However, what makes the process important from a transfer pricing perspective is that it should be structured to ensure a proper match of costs and benefits within the group. The arrangement and framework must lead to arm’s length results.

Transfer pricing example

On a high-level, group services cost allocation involves the following steps:

  1. Identification of costs to be pooled in cost centers.
  2. Pooling these costs in identified cost centers.
  3. Identification of beneficiaries of costs.
  4. Allocation of costs to beneficiaries.

Imagine three HR managers working in multinational Group A. They are located in Finland, Poland and India and are employed by local subsidiaries of Group A. However, they are working in global roles, i.e. they support Group A’s global HR function and perform activities for all Group A’s entities worldwide (imagine there are 20 countries and therefore 20 subsidiaries). We can use the development of Group A’s Global Annual Leave policy as an example of an HR activity that benefits all Group A’s entities.

From a transfer pricing substance perspective, Group A Finland, Group A Poland and Group A India provide HR services to all 20 Group A’s subsidiaries, i.e. 3*20 transactions are happening. This adds a lot of complexity from an accounting, invoicing and contracting perspective.

Therefore, Group A uses group services cost allocation framework to minimize contracting and invoicing complexity.

Therefore, Group A would:

1.Determine direct and indirect costs of the HR services provided by Group A Finland, Group A Poland and Group A India. For example:

Company (service provider)Direct HR service cost, euroIndirect HR service cost, euroTotal cost, euro
Group A Finland50,00010,00060,000
Group A Poland30,0005,00035,000
Group A India20,0003,00023,000
Total (HR Cost Pool)118,000


2. Pool these costs in one cost pool (“cost center”), usually within one dedicated entity (sometimes referred to as “coordinator”). For example, let’s assume there is a dedicated Group A entity acting as a coordinator in the Netherlands.

  1. Determine the beneficiaries of these HR services. Let’s assume all 20 subsidiaries of Group A are benefiting from these HR services.
  2. Determine the best way to allocate costs. This process usually includes the determination of the allocation key. For example, in the case of HR services, the headcount (number of employees) is often used as an allocation key.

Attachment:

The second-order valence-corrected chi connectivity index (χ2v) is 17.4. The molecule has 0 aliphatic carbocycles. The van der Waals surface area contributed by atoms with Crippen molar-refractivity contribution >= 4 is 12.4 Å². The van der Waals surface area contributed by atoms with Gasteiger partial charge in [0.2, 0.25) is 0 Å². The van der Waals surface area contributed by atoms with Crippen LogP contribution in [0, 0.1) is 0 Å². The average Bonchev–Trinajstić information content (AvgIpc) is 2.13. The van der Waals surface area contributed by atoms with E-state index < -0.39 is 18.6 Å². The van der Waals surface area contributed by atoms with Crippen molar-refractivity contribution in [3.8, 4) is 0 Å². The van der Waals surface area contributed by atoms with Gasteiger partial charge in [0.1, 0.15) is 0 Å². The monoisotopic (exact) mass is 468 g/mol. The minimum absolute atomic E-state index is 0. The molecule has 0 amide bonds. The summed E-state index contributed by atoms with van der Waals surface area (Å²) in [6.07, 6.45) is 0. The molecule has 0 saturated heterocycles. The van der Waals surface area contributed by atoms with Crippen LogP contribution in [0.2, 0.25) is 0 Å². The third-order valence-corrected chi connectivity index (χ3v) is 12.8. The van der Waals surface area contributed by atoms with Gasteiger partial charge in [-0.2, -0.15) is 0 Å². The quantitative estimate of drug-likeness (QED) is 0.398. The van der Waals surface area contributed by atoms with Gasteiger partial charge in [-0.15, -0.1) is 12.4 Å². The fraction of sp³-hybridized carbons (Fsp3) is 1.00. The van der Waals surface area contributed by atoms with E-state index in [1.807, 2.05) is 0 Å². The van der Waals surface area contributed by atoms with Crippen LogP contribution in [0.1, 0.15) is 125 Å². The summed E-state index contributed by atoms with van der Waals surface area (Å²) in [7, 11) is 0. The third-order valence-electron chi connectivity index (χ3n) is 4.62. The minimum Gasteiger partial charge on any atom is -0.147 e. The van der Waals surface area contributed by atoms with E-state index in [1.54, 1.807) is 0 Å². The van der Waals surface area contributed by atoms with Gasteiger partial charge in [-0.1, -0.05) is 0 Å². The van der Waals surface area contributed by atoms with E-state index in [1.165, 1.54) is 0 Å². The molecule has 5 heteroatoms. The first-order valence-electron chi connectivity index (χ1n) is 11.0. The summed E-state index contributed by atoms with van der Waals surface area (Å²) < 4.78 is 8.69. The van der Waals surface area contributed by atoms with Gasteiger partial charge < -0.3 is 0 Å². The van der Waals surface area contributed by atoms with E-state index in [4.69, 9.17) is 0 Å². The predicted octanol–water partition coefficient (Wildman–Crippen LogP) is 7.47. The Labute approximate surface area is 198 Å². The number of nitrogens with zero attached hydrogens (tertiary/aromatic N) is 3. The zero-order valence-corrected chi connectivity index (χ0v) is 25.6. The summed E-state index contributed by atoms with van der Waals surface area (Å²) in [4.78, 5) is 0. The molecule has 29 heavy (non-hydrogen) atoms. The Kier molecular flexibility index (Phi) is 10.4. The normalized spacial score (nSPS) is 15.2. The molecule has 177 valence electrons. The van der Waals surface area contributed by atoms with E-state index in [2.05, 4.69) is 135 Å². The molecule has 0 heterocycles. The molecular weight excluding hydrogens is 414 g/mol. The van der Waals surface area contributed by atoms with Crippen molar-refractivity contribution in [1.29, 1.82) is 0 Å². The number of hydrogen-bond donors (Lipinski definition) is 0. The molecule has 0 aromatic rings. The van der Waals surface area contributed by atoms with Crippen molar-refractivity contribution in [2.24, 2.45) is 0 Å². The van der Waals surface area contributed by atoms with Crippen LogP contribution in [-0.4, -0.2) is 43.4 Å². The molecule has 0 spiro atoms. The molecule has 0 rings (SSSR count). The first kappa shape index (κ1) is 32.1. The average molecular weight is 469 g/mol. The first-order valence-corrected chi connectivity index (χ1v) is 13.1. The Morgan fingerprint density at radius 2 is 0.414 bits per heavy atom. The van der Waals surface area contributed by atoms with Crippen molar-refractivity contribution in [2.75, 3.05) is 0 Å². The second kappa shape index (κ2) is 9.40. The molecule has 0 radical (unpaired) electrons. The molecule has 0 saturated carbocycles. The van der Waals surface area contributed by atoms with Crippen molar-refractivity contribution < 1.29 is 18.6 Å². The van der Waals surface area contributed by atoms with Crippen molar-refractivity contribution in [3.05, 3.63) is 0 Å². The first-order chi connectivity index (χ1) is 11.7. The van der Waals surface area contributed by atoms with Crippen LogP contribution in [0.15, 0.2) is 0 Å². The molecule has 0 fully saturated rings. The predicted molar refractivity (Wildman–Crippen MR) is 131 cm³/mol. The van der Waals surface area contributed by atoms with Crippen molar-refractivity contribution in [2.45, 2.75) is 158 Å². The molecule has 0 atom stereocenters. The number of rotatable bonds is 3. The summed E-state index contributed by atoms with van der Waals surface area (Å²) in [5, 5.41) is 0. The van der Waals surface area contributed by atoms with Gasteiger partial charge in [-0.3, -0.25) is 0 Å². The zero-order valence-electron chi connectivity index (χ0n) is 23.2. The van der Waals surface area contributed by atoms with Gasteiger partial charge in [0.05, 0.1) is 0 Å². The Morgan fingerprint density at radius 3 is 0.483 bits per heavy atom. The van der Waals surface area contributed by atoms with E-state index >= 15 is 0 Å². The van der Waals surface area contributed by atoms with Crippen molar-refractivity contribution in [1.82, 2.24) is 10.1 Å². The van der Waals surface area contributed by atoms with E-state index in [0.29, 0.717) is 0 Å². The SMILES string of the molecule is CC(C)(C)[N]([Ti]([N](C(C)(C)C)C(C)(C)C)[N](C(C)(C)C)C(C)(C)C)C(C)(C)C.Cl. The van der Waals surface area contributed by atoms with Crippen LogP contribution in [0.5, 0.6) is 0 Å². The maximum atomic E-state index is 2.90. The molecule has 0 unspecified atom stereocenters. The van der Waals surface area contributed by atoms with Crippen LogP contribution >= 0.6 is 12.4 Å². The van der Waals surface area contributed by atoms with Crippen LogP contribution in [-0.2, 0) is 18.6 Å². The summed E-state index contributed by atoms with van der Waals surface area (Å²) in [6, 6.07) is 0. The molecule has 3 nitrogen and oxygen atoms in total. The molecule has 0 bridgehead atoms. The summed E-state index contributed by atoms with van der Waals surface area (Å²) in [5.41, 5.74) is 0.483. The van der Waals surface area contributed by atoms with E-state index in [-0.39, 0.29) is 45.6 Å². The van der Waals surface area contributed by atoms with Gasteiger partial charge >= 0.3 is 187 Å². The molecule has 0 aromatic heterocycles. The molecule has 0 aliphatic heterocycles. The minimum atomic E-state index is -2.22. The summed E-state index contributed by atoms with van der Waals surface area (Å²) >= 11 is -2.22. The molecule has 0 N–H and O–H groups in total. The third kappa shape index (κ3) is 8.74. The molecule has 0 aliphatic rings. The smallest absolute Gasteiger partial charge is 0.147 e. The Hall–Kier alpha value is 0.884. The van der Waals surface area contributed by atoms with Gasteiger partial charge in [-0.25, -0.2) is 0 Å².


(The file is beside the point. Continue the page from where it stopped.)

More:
3. Collect information about allocation key values for beneficiaries, calculating the proportion, and cost allocation:
CountryNumber of employeesShareAllocated HR cost, eur
Ukraine8557,5%8 804
Canada9708,5%9 989
China7186,3%7 394
United States8917,8%9 175
Brazil3583,1%3 687
Indonesia5124,5%5 272
Total11,459100%118 000


As an outcome, every group company that benefits from the service receives an appropriate service cost allocation charge. Note that in this example, services are provided at cost, i.e. without mark-up, while in practice, service providers would usually add a profit element in their recovery charge.

What should the ideal group services cost allocation system look like?

At Aibidia, we develop transfer pricing applications that help companies manage their transfer pricing end-to-end. Since group services cost allocation is critical for almost every MNE, we couldn’t ignore it. So here are the key requirements that we listed when we started developing the app:

  1. Cost pooling – the solution should help users create a cost center structure, map cost centers to particular services, aggregate cost elements under cost centers, and issue recovery invoices for service providers.
  2. Cost allocation – the solution should define allocation keys (and, ideally, help users to select proper ones), map them to services or cost centers, populate allocation key values per legal entity, and automatically calculate allocation shares. It should consider mark-ups, third-party costs, shareholder activities, and other exceptions. In the end, it should issue allocation invoices.

Additionally, we wanted our solution to help with benefit test, automatically recognize and map costs to cost centers, and suggest a draft legal framework. And since we are a digital transfer pricing company, we had to ensure that the solution would be data-driven and integrated with our ecosystem. This effectively means that:

  • Data import and export features have to be there. Group services cost allocation process is usually executed monthly, and we need to give users an effective way to import cost and allocation key data, easily.
  • The solution should communicate with other Aibidia applications. For example, group services cost allocation results should flow to Aibidia’s Digital TPDoc, and local files for services transactions should be automatically generated.
  • Analytics. There is a lot of group services cost allocation data, and we want to give users insights into what is happening in their framework. That would enable the company to take the efficiency of its allocation system to a different level – by proactively managing its costs and mitigating tax risks.

We are happy to announce that we have developed the first version of our solution. If you are interested in seeing our group services cost allocation solution – please reach out to us!

About the author:

Borys Ulanenko is a Digital Transfer Pricing Category Lead at Aibidia. Borys has more than 9 years of experience in transfer pricing with a background in industry and consulting. In addition, Borys is the founder of the educational platform StarTax Education. At Aibidia, he focuses on developing new transfer pricing applications and contributes to marketing and business development.